East African Oil Pipeline Project Sees New Development After "Tomb Demolition" - Energy

The East African Oil Pipeline (ECOP) has made new progress by awarding a contract to the French transport and logistics company, Bolloré, with an estimated budget of $133 million.

The assignment of the French company Total Energy, “the most prominent owner of the project,” the logistics contract to Bolloré, came after fierce competition between it and the German companies HL and Deogru, according to the newspaper “The East African”.

Under the move, the role of local companies in Uganda and Tanzania is limited to providing “support” only for the logistics services needed for the East African Oil Pipeline (ECOP), including transportation.

Logistics deal

French company Bolloré has been awarded a comprehensive logistics contract for the East African Oil Pipeline Project (ECOP), with a budget of $133 million.

East African oil pipeline
Couplings used to install the East African Oil Pipeline – Image via Global Trade Review

Under the deal, the company is responsible for coordinating the work between the project parties in terms of delivery, receiving, storing and transporting shipments of hundreds of thousands of cubic meters, heavy lifting operations and transporting shipments within containers.

Bolloré follows up the operations of loading, clearing and storing the materials used in the construction of the line, from the port of Dar es Salaam in Tanzania to the work sites along the East African Oil Pipeline between Kampala and Dodoma.

The logistics services of the East African Oil Pipeline (ICOP) cover 80,000 joints that connect sections of pipes together, each of which is 18 meters long.

The French company, Bolloré, is focused on transporting the project’s cargo between Uganda and Tanzania, over a distance of more than 30 million kilometers via heavy trucks, taking into account health, safety and environmental standards.

Under the contract, the French logistics company is required to provide 18-meter locomotives to transport the steel pipelines to several locations, along the 1,433 kilometer East African Oil Pipeline between Tanzania and Uganda.

The scope of the contract extends to the subsidiaries of the French company Bolloré in Europe, Uganda and Tanzania, in order to benefit from international mechanisms, charter vessels and global shipping mechanisms.

East African Oil Pipeline Developments

The East African Oil Pipeline Project (ECOP) was subject to the signing of the Final Investment Decision, in early February, between the oil companies representing the countries of Uganda and Tanzania on the one hand, and between the French Total Energy and the Chinese National Offshore Oil Company (CNOOC) on the other hand.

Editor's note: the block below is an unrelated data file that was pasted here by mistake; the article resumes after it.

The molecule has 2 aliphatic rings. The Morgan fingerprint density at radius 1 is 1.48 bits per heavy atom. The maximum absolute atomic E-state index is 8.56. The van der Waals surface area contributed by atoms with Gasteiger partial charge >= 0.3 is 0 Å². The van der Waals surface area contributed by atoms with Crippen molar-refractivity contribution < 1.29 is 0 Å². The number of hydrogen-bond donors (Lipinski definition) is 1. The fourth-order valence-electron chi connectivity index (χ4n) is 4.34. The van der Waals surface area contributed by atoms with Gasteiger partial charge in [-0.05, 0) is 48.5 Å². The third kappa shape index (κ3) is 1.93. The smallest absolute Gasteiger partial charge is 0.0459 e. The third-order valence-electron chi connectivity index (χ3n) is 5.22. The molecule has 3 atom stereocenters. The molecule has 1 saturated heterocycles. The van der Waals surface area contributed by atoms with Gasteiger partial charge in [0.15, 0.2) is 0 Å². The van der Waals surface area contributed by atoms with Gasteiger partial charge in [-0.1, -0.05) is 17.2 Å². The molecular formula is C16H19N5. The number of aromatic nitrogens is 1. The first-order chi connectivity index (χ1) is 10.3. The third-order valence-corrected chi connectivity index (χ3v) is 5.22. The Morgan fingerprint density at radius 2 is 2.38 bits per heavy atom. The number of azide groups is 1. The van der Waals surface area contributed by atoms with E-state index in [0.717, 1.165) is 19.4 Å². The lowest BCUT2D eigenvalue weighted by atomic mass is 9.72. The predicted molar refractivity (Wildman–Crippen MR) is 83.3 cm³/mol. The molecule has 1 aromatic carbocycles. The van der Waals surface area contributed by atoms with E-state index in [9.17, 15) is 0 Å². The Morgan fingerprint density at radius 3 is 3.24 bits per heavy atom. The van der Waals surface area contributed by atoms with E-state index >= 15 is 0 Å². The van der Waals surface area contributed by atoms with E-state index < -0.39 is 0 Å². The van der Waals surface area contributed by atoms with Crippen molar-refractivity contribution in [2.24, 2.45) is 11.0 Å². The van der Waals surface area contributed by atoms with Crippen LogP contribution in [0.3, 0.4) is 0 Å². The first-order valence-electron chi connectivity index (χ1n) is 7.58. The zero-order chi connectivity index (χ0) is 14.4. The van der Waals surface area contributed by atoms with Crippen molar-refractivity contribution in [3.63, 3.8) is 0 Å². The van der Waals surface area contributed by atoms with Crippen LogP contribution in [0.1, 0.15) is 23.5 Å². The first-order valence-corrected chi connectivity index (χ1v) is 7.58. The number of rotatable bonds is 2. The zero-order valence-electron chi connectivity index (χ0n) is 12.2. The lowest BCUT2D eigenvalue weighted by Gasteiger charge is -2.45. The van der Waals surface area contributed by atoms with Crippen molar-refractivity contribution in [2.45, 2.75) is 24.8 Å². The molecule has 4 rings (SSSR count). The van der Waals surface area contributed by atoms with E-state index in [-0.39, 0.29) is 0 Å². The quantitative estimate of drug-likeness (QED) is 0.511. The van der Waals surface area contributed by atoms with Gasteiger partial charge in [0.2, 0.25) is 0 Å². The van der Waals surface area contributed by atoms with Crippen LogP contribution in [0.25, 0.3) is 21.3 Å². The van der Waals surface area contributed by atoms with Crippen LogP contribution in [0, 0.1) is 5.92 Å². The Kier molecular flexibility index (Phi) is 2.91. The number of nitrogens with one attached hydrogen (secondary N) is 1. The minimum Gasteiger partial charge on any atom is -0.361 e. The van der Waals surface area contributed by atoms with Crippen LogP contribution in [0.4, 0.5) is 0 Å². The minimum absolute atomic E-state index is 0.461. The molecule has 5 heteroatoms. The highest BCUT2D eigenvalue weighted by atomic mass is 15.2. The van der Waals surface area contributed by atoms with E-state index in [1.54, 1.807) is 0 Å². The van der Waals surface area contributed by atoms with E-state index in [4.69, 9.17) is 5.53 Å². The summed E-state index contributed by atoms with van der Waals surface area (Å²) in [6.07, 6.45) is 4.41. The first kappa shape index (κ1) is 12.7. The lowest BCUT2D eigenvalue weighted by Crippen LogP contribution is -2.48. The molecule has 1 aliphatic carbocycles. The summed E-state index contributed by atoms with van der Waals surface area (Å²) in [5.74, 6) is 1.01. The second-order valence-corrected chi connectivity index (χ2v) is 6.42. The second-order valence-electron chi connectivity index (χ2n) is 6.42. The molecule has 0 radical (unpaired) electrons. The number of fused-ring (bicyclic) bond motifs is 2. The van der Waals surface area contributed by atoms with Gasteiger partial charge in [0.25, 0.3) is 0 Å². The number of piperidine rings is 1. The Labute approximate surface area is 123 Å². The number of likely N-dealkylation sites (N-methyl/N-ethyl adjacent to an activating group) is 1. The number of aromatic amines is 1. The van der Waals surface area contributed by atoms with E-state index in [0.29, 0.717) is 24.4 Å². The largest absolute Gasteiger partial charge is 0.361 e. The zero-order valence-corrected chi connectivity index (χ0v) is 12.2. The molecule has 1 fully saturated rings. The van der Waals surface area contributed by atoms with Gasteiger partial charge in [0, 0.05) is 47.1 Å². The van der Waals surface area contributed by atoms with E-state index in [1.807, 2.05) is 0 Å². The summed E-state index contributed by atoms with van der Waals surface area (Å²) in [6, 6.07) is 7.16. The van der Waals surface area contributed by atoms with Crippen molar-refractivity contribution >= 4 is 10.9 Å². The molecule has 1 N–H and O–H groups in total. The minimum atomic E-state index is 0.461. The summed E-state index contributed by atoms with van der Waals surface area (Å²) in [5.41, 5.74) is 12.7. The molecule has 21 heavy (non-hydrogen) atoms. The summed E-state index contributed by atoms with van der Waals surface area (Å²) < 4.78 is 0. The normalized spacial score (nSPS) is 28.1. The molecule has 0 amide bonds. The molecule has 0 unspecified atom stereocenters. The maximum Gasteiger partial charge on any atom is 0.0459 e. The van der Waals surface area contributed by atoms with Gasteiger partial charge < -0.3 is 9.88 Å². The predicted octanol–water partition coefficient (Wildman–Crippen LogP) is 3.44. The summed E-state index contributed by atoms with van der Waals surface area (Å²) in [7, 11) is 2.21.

East African oil pipeline
Part of construction work on the East African Oil Pipeline – Photo by Construction Review

The project’s investments were estimated at nearly $10 billion, but it faced environmental objections that hindered the provision of $3 billion in loans to finance the project.

The pipeline project is part of a larger project called the African Lake Albert Project, which includes two axes (oil production from oil fields in Uganda and Tanzania, and then transported through the East African Oil Pipeline “ECOP” in preparation for export).

The French company Total Energy surprised the opponents of the project with a controversial move, after it worked – last January – to move the graves of the dead from the path of the line, but the company confirmed that the completion of this step would be with the approval and participation of the families of the deceased and the local community.

Environmental and social organizations escalated their opposition to the continuation of the project, and the Center for Living Rights in Kampala resorted to the courts to demand the suspension of the project.

At the local level, between Uganda and Tanzania, the two countries signed the host country agreement in April 2021, and other agreements regulating the work of the East African Oil Pipeline in preparation for the start of construction, including agreements related to shareholder investments and fees.

Following the signing of the agreement between the two countries, 38 civil organizations attacked the continuation of the project due to environmental concerns, and 3 French banks announced their withdrawal from financing the project.

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